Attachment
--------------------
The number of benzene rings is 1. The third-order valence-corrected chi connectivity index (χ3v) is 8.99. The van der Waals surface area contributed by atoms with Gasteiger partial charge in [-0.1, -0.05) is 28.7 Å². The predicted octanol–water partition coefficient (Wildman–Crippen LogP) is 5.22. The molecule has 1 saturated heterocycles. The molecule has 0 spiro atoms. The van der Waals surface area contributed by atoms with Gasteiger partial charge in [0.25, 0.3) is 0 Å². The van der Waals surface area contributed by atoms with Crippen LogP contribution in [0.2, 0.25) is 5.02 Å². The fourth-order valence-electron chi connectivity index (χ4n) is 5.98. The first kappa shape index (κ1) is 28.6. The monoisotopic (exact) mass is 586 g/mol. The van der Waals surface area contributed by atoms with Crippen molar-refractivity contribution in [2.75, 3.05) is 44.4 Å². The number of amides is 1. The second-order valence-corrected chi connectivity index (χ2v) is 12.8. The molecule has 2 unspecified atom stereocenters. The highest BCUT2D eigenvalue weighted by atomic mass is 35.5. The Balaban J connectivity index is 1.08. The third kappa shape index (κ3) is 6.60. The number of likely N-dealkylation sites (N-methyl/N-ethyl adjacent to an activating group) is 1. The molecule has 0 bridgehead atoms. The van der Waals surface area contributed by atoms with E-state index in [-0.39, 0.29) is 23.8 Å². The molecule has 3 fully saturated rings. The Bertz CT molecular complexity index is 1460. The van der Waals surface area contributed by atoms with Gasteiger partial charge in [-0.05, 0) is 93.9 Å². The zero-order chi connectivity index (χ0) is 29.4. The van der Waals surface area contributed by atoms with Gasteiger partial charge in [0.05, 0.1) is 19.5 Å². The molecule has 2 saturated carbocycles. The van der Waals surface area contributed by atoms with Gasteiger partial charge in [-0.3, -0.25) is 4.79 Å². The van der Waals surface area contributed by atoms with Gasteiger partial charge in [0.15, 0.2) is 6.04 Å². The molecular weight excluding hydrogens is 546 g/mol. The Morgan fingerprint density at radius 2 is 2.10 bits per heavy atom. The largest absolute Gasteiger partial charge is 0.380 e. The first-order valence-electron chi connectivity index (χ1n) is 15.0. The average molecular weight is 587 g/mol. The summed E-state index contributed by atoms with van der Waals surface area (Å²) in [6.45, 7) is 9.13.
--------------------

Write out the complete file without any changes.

The number of benzene rings is 1. The third-order valence-corrected chi connectivity index (χ3v) is 8.99. The van der Waals surface area contributed by atoms with Gasteiger partial charge in [-0.1, -0.05) is 28.7 Å². The predicted octanol–water partition coefficient (Wildman–Crippen LogP) is 5.22. The molecule has 1 saturated heterocycles. The molecule has 0 spiro atoms. The van der Waals surface area contributed by atoms with Gasteiger partial charge in [0.25, 0.3) is 0 Å². The van der Waals surface area contributed by atoms with Crippen LogP contribution in [0.2, 0.25) is 5.02 Å². The fourth-order valence-electron chi connectivity index (χ4n) is 5.98. The first kappa shape index (κ1) is 28.6. The monoisotopic (exact) mass is 586 g/mol. The van der Waals surface area contributed by atoms with Crippen molar-refractivity contribution in [2.75, 3.05) is 44.4 Å². The number of amides is 1. The second-order valence-corrected chi connectivity index (χ2v) is 12.8. The molecule has 2 unspecified atom stereocenters. The highest BCUT2D eigenvalue weighted by atomic mass is 35.5. The Balaban J connectivity index is 1.08. The third kappa shape index (κ3) is 6.60. The number of likely N-dealkylation sites (N-methyl/N-ethyl adjacent to an activating group) is 1. The molecule has 0 bridgehead atoms. The van der Waals surface area contributed by atoms with E-state index in [-0.39, 0.29) is 23.8 Å². The molecule has 3 fully saturated rings. The Bertz CT molecular complexity index is 1460. The van der Waals surface area contributed by atoms with Gasteiger partial charge in [-0.05, 0) is 93.9 Å². The zero-order chi connectivity index (χ0) is 29.4. The van der Waals surface area contributed by atoms with Gasteiger partial charge in [0.05, 0.1) is 19.5 Å². The molecule has 2 saturated carbocycles. The van der Waals surface area contributed by atoms with Gasteiger partial charge in [-0.3, -0.25) is 4.79 Å². The van der Waals surface area contributed by atoms with Gasteiger partial charge in [0.15, 0.2) is 6.04 Å². The molecular weight excluding hydrogens is 546 g/mol. The Morgan fingerprint density at radius 2 is 2.10 bits per heavy atom. The largest absolute Gasteiger partial charge is 0.380 e. The first-order valence-electron chi connectivity index (χ1n) is 15.0. The average molecular weight is 587 g/mol. The summed E-state index contributed by atoms with van der Waals surface area (Å²) in [6.45, 7) is 9.13.